“There’s believing it and then there’s abundantly living it: Fear is a liar, and love hands out keys. Love is infinite and love can’t ever end, and if love doesn’t run out, what is there ever to fear? There will still be love when the worst happens and when the hope doesn’t happen. There will still be love when everything is crumbling, and there will be enough love to rebuild. There will still be enough love to keep breathing, to keep believing, to keep being and being brave.

“For this I know: Fear can be what we feel, but brave is what we do.” —Ann Voskamp, The Way Of Abundance

Check out some other quotes from Ann’s amazing book here, here, and here.

12 Quotes From “JumpStart Your Growth”

JumpStart Your GrowthJumpStart Your Growth is a companion book to The 15 Invaluable Laws Of Growth by John Maxwell. Check out my review of both of these books by clicking here. These are some of the quotes I appreciated from JumpStart.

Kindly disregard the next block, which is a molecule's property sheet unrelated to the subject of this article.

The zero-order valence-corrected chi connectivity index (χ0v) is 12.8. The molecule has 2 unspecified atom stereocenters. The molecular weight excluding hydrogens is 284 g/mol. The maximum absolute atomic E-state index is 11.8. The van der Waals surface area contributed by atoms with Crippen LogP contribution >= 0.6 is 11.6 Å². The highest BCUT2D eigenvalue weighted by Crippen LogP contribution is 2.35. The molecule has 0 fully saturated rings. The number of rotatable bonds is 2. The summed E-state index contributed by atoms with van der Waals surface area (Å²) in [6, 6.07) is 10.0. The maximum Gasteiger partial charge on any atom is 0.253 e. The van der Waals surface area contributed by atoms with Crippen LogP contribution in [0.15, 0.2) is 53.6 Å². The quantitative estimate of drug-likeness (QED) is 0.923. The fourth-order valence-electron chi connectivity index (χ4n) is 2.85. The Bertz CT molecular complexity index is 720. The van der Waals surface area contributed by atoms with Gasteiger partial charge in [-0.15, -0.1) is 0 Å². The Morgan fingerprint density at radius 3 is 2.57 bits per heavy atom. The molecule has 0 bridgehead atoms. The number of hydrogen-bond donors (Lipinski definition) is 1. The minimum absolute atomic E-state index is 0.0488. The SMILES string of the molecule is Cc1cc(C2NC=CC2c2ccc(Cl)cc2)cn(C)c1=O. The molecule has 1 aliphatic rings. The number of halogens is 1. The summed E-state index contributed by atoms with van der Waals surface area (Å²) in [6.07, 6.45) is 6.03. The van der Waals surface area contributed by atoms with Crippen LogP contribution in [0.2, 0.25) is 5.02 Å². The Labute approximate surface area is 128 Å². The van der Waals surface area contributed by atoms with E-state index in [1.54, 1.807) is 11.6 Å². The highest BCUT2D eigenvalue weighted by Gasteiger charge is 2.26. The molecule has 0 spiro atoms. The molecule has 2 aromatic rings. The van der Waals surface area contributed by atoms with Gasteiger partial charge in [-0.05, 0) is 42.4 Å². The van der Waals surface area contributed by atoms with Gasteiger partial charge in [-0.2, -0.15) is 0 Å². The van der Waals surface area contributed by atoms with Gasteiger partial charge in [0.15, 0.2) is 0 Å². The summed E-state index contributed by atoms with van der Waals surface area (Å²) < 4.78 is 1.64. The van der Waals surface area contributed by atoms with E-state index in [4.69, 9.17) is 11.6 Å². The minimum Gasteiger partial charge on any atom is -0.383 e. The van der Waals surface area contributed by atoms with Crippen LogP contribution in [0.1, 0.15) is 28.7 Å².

“The time comes when you need to stop waiting for the man you want to become and start being the man you want to be.” —Bruce Springsteen

“Growing involves admitting you don’t have the answers, and it requires that you get over any fear you may have of making mistakes or looking foolish. And I found that I had to get started if I wanted to find the best way. That is the price of admission if you want to improve.” —John Maxwell

“If you want to get from where you are to where you want to be, you have to start by becoming aware of the choices that lead you away from your desired destination.” —Darren Hardy

“No factor is more important in people’s psychological development and motivation than the value judgments they make about themselves. Every aspect of their lives is impacted by the way they see themselves.” —Nathaniel Branden